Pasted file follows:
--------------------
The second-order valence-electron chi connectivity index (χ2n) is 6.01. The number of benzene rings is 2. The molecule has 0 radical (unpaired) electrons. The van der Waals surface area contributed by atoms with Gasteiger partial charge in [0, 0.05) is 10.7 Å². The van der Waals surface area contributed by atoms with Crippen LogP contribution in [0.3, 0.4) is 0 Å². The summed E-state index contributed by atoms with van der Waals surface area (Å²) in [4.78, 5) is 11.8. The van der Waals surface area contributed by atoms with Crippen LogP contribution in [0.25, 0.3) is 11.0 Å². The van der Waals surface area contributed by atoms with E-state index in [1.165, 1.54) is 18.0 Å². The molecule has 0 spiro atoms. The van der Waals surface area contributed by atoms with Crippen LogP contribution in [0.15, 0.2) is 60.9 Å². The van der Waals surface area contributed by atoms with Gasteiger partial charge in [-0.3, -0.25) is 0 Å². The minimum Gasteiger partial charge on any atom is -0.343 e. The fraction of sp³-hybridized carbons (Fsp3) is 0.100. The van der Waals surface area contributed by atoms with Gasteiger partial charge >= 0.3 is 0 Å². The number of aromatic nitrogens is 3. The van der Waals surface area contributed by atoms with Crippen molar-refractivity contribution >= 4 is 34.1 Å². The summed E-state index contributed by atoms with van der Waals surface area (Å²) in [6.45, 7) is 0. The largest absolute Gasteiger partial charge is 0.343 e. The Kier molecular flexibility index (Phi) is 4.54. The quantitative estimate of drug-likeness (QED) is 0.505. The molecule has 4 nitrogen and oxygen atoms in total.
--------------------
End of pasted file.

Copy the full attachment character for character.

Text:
The second-order valence-electron chi connectivity index (χ2n) is 6.01. The number of benzene rings is 2. The molecule has 0 radical (unpaired) electrons. The van der Waals surface area contributed by atoms with Gasteiger partial charge in [0, 0.05) is 10.7 Å². The van der Waals surface area contributed by atoms with Crippen LogP contribution in [0.3, 0.4) is 0 Å². The summed E-state index contributed by atoms with van der Waals surface area (Å²) in [4.78, 5) is 11.8. The van der Waals surface area contributed by atoms with Crippen LogP contribution in [0.25, 0.3) is 11.0 Å². The van der Waals surface area contributed by atoms with E-state index in [1.165, 1.54) is 18.0 Å². The molecule has 0 spiro atoms. The van der Waals surface area contributed by atoms with Crippen LogP contribution in [0.15, 0.2) is 60.9 Å². The van der Waals surface area contributed by atoms with Gasteiger partial charge in [-0.3, -0.25) is 0 Å². The minimum Gasteiger partial charge on any atom is -0.343 e. The fraction of sp³-hybridized carbons (Fsp3) is 0.100. The van der Waals surface area contributed by atoms with Gasteiger partial charge >= 0.3 is 0 Å². The number of aromatic nitrogens is 3. The van der Waals surface area contributed by atoms with Crippen molar-refractivity contribution >= 4 is 34.1 Å². The summed E-state index contributed by atoms with van der Waals surface area (Å²) in [6.45, 7) is 0. The largest absolute Gasteiger partial charge is 0.343 e. The Kier molecular flexibility index (Phi) is 4.54. The quantitative estimate of drug-likeness (QED) is 0.505. The molecule has 4 nitrogen and oxygen atoms in total.